With Singapore’s shift towards combating climate change, the Sustainable Singapore Gallery at Marina Barrage stands out as the place to learn more about sustainability in Singapore. The Go-To Learning Hub for Sustainability in Singapore Global warming has caused the polar ice caps in Antarctica and Greenland to melt, introducing more water into the ocean. The United Nations (UN) has projected that sea levels will rise by up to one metre globally by the end of the century – just 80 years from now – but scientists’ estimates seem to be more dire. Sea levels may rise higher and faster than we expected.
SINGAPORE’S NEWEST WATER SOURCE & CITY FLOOD CONTROL MECHANISM
As a low-lying city state, Singapore is vulnerable to the impacts of climate change such as more intense and frequent heavy rainfall. One of the key measures that Singapore has implemented to prevent flooding in the city area is the construction of the Marina Barrage. The structure serves many purposes, though most Singaporeans would recognise it as the ideal destination for weekend kiteflying. The Barrage functions as a flood control mechanism for the entire Central Business District (CBD), especially for low-lying areas such as Boat Quay, Chinatown, Little India, Jalan Besar and Geylang. During heavy rain, a series of nine crest gates at the dam are activated to release excess stormwater into the sea when the tide is low. When the tide is high, seven giant pumps from the pump house can drain excess stormwater into the sea. Individually, each pump can empty an Olympic-sized swimming pool in one minute. However, as we put measures in place to improve flood resilience, we are also battling other issues that come with a changing climate: an increase in daily mean temperatures, rising sea levels, as well as food and water security.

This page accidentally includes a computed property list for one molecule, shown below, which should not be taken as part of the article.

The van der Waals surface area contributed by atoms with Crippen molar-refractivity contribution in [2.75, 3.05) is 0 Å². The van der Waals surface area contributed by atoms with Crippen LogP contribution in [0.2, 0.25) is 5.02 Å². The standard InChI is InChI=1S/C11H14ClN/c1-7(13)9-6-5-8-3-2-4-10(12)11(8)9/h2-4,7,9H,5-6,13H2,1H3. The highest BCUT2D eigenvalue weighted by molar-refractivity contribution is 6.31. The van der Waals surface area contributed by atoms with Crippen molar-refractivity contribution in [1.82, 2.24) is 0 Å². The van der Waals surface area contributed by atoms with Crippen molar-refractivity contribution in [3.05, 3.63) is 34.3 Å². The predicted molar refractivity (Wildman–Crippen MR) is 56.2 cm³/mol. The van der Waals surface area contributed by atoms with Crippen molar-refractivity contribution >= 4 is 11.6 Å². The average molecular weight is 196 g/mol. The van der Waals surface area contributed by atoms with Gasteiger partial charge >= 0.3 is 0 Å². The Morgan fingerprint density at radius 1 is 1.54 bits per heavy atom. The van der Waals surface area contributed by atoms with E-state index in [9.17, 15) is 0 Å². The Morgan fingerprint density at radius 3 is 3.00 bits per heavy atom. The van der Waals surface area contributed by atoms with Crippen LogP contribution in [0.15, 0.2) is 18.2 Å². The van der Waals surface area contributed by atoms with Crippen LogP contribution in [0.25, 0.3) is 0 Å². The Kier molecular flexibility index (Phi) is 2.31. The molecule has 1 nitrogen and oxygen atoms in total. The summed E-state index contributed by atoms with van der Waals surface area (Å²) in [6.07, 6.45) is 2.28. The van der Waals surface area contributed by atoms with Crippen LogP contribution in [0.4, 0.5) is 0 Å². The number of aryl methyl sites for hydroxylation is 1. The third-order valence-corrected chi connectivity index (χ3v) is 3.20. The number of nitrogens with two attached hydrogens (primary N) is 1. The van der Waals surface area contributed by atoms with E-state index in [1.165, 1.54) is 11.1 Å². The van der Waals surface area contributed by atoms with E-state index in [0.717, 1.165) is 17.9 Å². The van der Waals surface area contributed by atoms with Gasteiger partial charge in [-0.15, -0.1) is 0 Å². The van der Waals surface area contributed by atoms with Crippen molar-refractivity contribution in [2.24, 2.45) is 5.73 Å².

THE SUSTAINABLE SINGAPORE BLUEPRINT
Since 2009, the nation has always had a plan for sustainable development, known as the Sustainable Singapore Blueprint (SSB). The SSB maps out strategies for Singapore’s sustainable development, ensuring that the country remains a highly liveable home for all. These goals encompass multiple areas of sustainable development, such as reducing energy consumption, reducing carbon emission, and increasing green spaces. In 2015, the Ministry of the Environment and Water Resources (MEWR) and the Ministry of National Development (MND) led a review of the SSB to highlight new targets that they would like to achieve by 2030. It was also announced that the government would commit S$1.5 billion to support the rolling out of programmes and initiatives contained in the SSB 2015 by various government agencies. Singapore later launched the Sustainable Singapore Movement in 2016, a community movement that the government hopes will galvanise ordinary Singaporeans and encourage them to adopt more “greener” practices, such as using public transport, switching to energy-saving devices, adopting a zero-waste lifestyle and opting to purchase sustainable product alternatives. The movement hopes that Singaporeans can cherish the natural and man-made resources we have, consume less but enjoy more, and practise sustainable habits.
THE SUSTAINABLE SINGAPORE GALLERY
In June 2018, the 1,618 square-metre Sustainable Singapore Gallery (SSG) was re-opened to the public after an upgrade to its format and content. Housed at the second level of Marina Barrage, the SSG presents an overview of Singapore’s commitment to sustainable development. With its informative and interactive displays, the Gallery is the go-to place for anyone to learn about sustainability in Singapore and how they can play a part in the Sustainable Singapore movement. The SSG hosts an average of 500 visitors every day.